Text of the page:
For CrossFitters, the box is a place of refuge that provides surges of glory each time a gruelling WOD is completed. In order to maximize strength, however, athletes simply cannot avoid rest days. You may think that performing a WOD daily will only increase your strength, but overtraining is a phenomenon that will seriously hinder your ability to become the strongest and healthiest version of yourself.
Why Rest Days Matter
During sleep, your cells go into overdrive working to repair what needs fixing. Sleep works to restore the vitality within you that may have been lost throughout the long day. Naturally, when athletes take rest days, their muscles will go into repair mode. If these critical rest days are not taken, and even ignored in place of more training, the body will not be granted adequate time to focus on increasing strength gains.
Taking rest days works like a domino effect. If you rest properly after a hard day’s workout, this can lead to better muscle growth. Better muscle growth can lead to improvements in physical performance the next time you train. Rinse and repeat.
CrossFit’s high-intensity nature forces the cardiovascular and muscular systems of the body to push themselves past their thresholds. In doing so, athletes increase the count of capillaries, mitochondrial enzyme systems, and glycogen within their muscles.
Without taking breaks, you willingly increase your susceptibility to injury. Furthermore, if recovery time is not allotted, the body will stop storing high amounts of glycogen and what all athletes fear happening will occur: you will Plateau.
Plateauing is to not improve beyond your maximum performance. While many think they didn’t run, lift, or eat enough, plateauing could also be due to overtraining and lack of rest days.
What Constitutes Overtraining?
Overtraining occurs when the body is repeatedly trained to the point where even rest will not provide it with proper recovery. The two primary types of overtraining are systemic and localized.
Localized overtraining is the most prevalent and can occur when you train the same muscle group repeatedly. To avoid this, body builders often designate certain days of the week to focus on exercising specific muscle groups.
On the other hand, systemic training, although rare, has more damaging effects on the body. This type of overtraining wreaks increased havoc as it forces the body to enter a catabolic state, which then surges the amount of cortisol released from the adrenal cortex.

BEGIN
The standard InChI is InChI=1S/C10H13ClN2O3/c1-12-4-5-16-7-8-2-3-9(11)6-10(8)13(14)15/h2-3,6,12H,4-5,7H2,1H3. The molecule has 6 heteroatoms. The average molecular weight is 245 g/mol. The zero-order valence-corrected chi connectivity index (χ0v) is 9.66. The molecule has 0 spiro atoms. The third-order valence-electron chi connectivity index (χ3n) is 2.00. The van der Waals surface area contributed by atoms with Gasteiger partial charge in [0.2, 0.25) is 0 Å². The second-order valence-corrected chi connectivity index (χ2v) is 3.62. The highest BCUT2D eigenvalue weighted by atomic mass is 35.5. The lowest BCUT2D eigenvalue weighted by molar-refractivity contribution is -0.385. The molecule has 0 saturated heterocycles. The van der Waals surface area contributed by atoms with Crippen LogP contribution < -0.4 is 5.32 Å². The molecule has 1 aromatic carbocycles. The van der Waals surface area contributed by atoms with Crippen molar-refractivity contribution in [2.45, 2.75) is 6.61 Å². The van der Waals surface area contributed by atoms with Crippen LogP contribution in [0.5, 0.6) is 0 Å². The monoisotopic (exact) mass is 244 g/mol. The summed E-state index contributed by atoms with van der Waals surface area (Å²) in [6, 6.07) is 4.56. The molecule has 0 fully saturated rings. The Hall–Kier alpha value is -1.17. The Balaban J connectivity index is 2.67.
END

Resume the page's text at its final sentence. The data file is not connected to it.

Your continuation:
Systemically overtrained CrossFitters looking to drop down a pant size will have zero luck, as cortisol decreases the body’s capability of utilizing fat stores as a source of fuel. Furthermore, cortisol halts muscle regeneration, lowers testosterone production, speeds protein breakdown and impedes protein synthesis.
Are You Overtraining?
Fortunately, the body will provide you with multiple signs that you have overtrained.
Physical symptoms include, but are not limited to, chronically sore muscles, higher frequency of injuries, unexplained weight loss, decreased appetite, high blood pressure, increased incidences of colds, fevers, and flu, and a rapid morning pulse or elevated heart rate i.e. if you’re normal resting heart rate is at 60 bpm, but your current heart rate is at 70 or 80 bpm.
Although overtraining is caused by physical stress, emotional symptoms also play a part in the injury.
Emotional symptoms include lack of interest in participating in activities that were formerly enjoyed, depression, irritability, mood swings and insomnia. Typically these symptoms present themselves after the body has been subjected to chronic overtraining, which typically takes weeks and sometimes even months to reach. Additionally, the symptoms that come from persistent overtraining continue to present themselves long after recovery time has been taken.
In order to become your best self, you have to remember that there is no shame in taking rest days.
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- Overtraining is a serious condition that can increase an individual’s risk for injury.
- Lack of rest days can lead to minimal muscle recovery and growth, as well as plateauing or the inability to go past your current fitness level.
- Inadequate recovery can lead to both physical and emotional strains which can result in long-term side effects.
- You can improve your rest days by taking supplements formulated to boost muscle recovery and growth.